So that’s the root of a simple, dumb decision to stick with one blog platform or another, this time. WordPress mostly knows it’s a tool others use to try and present their thoughts in whatever way is most pleasing to them. Medium, after Scott’s experience, and in reviewing the homogeneity of all its publications, feels a little more like a product of some kind of vaguely dystopian thinking. Like hey, be a special part of the hive mind, we’ll even pay you, until we won’t. No to that. Nope.
Every day I write a little in a moleskine. I date each entry. Most entries are just a paragraph, and often just things I tend to observe–the weather, something that happened with one of my kids, sometimes my exercise. Anyone finding that journal hoping to see some sort of Secrets of Steve situation would be disappointed; it’s seriously fucking boring.
I don’t do it in lieu of blogging, I just do it for me. It feels like, at this point, an oddly necessary practice. And for someone who has always prized trying to make his writing interesting, it feels almost like a zen thing: let yourself be boring.
A brake on my blogging–there are many–is that fear of being boring. I only recently realized this, and realized it was keeping me from writing at length in a way that I used to do every day. That daily or near-daily blogging, even before I had paying jobs doing it, mattered to me. I feel confident I can tweet something mildly amusing once a day–tweeting is pretty easy. But a whole blog entry? Apparently I’ve developed the attitude it must be Received Wisdom of the Ages or nothing at all. That’s arrogant bullshit, because honestly, I kept blogging after I began the practice (and blogging is a sort of practice) 15 years ago because I enjoyed it, not because I thought I was great at it. Having blogging and writing jobs later was a total surprise to me, and sometimes still is.
I think I still might do this thing on a regular basis if I just chill out and don’t worry so much. I’ve said before (I think) that I keep this space open for a reason, even though I don’t touch it for months. I think that’s true.
I recently read somewhere a good way to fuck up a goal is to tell people about it. So I’m not going to get into any goals I have re: blogging from here on out. I’m just gonna give it a go and see what happens. Practice is practice.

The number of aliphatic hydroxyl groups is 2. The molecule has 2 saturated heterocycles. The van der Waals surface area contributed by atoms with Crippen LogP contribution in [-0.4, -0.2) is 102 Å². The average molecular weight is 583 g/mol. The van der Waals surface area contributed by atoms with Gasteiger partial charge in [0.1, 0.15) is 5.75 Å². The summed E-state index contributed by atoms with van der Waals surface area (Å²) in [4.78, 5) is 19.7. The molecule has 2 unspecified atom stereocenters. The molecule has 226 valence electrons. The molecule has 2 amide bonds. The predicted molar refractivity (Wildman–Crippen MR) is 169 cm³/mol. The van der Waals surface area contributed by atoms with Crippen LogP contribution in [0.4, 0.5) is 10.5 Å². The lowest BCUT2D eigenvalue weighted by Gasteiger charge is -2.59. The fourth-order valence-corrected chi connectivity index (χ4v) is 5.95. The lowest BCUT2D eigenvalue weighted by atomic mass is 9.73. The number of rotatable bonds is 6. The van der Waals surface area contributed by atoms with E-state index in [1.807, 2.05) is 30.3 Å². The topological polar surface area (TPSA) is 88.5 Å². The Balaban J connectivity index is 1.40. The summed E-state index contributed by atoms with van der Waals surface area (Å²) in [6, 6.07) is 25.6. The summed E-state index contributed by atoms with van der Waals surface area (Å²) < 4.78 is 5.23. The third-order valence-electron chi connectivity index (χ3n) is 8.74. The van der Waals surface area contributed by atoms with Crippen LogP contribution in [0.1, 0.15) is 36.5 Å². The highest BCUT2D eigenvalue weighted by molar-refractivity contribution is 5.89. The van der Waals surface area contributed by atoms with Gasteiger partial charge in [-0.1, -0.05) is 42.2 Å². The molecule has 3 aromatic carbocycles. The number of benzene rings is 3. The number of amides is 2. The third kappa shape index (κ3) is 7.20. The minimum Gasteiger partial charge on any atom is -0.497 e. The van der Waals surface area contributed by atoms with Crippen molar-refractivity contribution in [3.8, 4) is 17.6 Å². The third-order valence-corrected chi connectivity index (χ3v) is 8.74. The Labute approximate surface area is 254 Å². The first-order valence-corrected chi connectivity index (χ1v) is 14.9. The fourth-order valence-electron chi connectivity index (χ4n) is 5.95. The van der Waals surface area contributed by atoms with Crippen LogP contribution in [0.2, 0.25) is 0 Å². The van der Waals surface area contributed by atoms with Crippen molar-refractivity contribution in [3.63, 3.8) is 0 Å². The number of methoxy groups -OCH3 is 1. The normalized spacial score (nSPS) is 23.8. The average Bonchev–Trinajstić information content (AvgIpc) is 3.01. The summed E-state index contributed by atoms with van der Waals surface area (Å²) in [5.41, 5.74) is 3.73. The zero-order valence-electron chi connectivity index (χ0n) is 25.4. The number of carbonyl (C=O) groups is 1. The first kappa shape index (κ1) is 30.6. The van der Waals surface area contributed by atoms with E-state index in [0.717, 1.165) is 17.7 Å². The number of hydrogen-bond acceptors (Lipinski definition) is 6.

We rode up through the mountains and then through the forests to the lake. James’s son Kelly and I sat in the back of James’s El Camino. You and James sat up front driving and talking about whatever men talk about with wind bellowing in the windows and country music blaring through the speakers.
The lake revealed itself curve by curve, glimmering through the trees. A burst of reflected sunlight here, there a gray green slice of waves.
Then we were at the main lodge to check in. Kelly and I walked idly around the lobby, picking at brochures. I’d just begun driving. Kelly was 12. We’d played off and on for years when you and mom got together with James and Linda but I felt like I was saddled with amusing this kid. I wasn’t very good at it. I was 16. Too old for this.
You flirted with the older round women behind the check-in desk and I watched a master work. Your pale green eyes and devil’s smile. Both women giggled and nodded and seeing them so charmed I realized how much I didn’t know about my father.
Shopping at the convenience store on the state highway before we arrived, you’d bought nothing but garbage junk food and I thought, this is how men eat when no one is around to frown at them.
We loaded into the cabin, you and James on one side, Kelly and I on the other. I stared at the lake through the windows. Beyond the rolling water, the rock faces rising to the trees. But for you and James and your beer-fueled laughter, it was the quietest place I’d been in a while.
Before we headed out with our rods and tackles we ate Ho-Hos and Twinkies and RC Cola, and you didn’t say a word about how fat I’d been as a boy or about worrying I might get there again and I loved you for it.
Under the white sun we floated and for a son whose father is a legendary talker it is perhaps remarkable that I remember nothing of any of our conversation. I know with our red hair and pale skins we burned. We burned, and we didn’t catch any fish.
Time has shuffled memory’s deck of cards–blown it apart and lost a few, really–and I can’t quite recall the order of the rest of our trip. So here is what I do remember: